Reflecting On The First 100 Investments

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Haywire Blog by Semil Shah | October 4, 2015

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As I begin Haystack III, I wanted to write down and share the reflections I’ve had on seed investing to date. However, please note (1) I’m still learning; (2) I’ll make new mistakes; and (3) these reflections are for me, and not generally applicable to others — there are 101 ways to invest effectively and different things work for different people. And, ultimately, (4) it is a privilege for me to be even just a small investor, and it’s a privilege I take seriously, and am grateful for all the investors in my fund and founders I’ve gotten to work with — they have all taken a chance on me, and that is a very humbling set of circumstances to keep in mind.

With that, here’s what I’ve been reflecting on with 100 investments now in the portfolio, three years in. I don’t have a technology or investment background, so I wanted to invest in a lot of companies quickly as a way to speed up my learning, but I know in the back of my mind, there are no shortcuts and will be more learnings in the years to come. [I want to dig into some my stats (as I’ve shared on Twitter before), but I’ll do this in another post, as here I want to focus more on what I’m taking away as I move into Fund III.] Finally, I’ve had a tough time organizing my reflections in specific categories, so this may ramble a bit. Apologies in advance.

1/ Out Of Market, Out Of Mind
I made a small handful of “out of market” seed investments, some in LA, one in Canada, a few in NYC, one in Boston, and one in Europe. While I’ve been active with them, it is hard to keep in touch and requires a lot of extra work and communication. For Fund III, I’ve elected to keep my focus to invest locally in the Bay Area. I’m sure it will be tested over the course of this fund, and lo and behold, I met an entrepreneur with operations in Israel and parts of West Africa that I would love to work with, but I am not sure about the geographic divide. At the Series A level, I can see how a VC firm would invest out of market, but at the seed stage, I believe the financing risk is too high generally. I sense some people will take offense to this stance, and I hope local seed markets flow to other geographies. I know I’ll miss out on great opportunities, but for this fund, I’m OK with it, which brings me to the next section…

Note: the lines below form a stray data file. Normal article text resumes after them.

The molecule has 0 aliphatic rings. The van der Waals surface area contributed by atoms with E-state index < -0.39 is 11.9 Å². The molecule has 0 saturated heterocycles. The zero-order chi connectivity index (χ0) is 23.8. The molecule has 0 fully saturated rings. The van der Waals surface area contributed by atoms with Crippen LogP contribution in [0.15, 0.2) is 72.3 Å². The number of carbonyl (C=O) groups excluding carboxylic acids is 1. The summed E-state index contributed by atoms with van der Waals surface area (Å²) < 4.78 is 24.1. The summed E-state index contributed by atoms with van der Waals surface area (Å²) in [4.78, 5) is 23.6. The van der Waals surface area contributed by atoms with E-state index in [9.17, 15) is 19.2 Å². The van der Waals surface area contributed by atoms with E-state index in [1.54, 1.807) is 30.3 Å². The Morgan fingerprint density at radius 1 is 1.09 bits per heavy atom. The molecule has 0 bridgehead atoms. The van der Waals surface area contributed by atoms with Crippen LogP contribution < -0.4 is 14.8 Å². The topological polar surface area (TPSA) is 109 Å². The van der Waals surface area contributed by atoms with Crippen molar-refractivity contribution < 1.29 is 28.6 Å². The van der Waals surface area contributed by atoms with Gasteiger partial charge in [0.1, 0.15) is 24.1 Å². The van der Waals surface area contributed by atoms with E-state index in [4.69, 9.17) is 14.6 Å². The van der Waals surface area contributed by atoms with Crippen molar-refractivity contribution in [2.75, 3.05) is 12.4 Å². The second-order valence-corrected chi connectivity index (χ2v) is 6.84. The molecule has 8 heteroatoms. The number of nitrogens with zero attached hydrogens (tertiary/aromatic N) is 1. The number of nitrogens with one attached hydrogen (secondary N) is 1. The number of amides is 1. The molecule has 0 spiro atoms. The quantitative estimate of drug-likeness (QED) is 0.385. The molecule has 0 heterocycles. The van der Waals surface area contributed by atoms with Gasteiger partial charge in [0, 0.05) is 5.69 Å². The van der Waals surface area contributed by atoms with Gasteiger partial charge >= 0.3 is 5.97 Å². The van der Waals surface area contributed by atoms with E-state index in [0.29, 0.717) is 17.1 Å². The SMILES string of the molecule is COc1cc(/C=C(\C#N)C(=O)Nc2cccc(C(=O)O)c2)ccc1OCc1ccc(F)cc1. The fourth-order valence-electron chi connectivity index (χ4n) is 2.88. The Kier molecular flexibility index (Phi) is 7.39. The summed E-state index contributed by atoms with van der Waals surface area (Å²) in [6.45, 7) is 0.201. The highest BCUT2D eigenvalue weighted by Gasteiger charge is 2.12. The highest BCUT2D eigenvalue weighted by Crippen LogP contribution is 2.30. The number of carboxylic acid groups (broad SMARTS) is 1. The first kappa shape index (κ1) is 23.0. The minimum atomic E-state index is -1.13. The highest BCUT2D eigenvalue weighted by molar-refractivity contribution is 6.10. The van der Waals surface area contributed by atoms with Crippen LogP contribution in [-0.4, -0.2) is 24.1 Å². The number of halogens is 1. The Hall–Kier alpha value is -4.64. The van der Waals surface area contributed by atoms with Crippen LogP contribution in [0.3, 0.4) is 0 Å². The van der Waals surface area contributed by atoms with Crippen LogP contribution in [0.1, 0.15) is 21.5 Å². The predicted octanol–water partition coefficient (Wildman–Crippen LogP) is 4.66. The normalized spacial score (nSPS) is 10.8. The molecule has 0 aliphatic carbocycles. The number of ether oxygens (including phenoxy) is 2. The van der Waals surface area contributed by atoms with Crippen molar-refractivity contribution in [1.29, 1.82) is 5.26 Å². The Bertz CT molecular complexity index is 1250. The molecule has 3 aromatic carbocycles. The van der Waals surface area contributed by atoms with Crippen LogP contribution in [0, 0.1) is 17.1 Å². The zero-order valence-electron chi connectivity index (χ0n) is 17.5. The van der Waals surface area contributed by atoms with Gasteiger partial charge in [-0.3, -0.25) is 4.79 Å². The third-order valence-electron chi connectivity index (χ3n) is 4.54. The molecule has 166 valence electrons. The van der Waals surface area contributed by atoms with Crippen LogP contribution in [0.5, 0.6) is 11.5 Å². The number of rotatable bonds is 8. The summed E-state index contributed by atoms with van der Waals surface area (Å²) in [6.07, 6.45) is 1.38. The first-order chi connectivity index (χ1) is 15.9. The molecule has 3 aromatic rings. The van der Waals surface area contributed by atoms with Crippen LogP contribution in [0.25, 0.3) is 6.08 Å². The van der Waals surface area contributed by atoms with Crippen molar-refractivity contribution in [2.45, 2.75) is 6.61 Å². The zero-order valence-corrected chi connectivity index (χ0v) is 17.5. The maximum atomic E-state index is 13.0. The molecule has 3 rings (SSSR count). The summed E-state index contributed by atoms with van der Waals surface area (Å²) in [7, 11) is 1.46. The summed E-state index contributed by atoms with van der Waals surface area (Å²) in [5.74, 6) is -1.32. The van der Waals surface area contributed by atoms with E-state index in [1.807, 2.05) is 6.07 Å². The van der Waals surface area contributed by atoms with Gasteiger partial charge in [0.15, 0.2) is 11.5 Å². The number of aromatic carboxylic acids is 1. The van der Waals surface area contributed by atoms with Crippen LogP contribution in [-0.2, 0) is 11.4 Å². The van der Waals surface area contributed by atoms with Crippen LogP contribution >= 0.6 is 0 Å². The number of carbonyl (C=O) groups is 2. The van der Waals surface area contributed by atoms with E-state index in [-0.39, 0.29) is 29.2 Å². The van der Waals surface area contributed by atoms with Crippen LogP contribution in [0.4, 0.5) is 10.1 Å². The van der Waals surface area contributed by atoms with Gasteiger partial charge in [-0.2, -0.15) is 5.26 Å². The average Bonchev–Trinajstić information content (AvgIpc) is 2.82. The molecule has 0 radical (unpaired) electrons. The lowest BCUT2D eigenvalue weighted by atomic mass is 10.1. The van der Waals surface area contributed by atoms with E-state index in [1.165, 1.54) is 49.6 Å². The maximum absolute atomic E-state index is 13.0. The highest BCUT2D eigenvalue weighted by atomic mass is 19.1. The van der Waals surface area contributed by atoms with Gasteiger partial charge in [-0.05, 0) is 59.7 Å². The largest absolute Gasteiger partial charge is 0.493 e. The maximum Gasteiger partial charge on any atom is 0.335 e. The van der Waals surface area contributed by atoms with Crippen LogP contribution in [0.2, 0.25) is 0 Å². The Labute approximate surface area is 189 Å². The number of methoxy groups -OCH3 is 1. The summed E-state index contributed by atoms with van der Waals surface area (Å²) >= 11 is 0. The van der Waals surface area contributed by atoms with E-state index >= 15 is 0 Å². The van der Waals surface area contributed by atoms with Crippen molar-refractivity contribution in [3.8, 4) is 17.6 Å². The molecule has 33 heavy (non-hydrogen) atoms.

2/ I Can’t See Everything, And That’s OK
At the seed stage, there’s just no way to see every good opportunity. Company creation is so pervasive, I am not sure how wide one’s coverage at seed could be. By adopting more process constraints (like focusing on local investments, etc.), I’m implicitly saying it will OK to not see a company in another market or in a hot category, etc. It’s OK.

3/ Existential Risk Rules The Day
“Only the paranoid survive.” Or, any similar phrase will do the trick. Seed-stage companies biggest risk isn’t competition or a large company — it’s surviving, and often that comes down to securing future financing venture capital. Every seed stage company, whether they admit or not, strives to “reach Series A,” but we know most don’t make it, so we have an explosion of bridge rounds, or second seed rounds, or seed extensions…whatever you want to call them. While a select few companies will have VCs chasing them or boast insane metrics, the rest have to really fight it out, and it often requires a level of risk, sacrifice, and paranoia among the team to get the deal done, which brings me to the next section….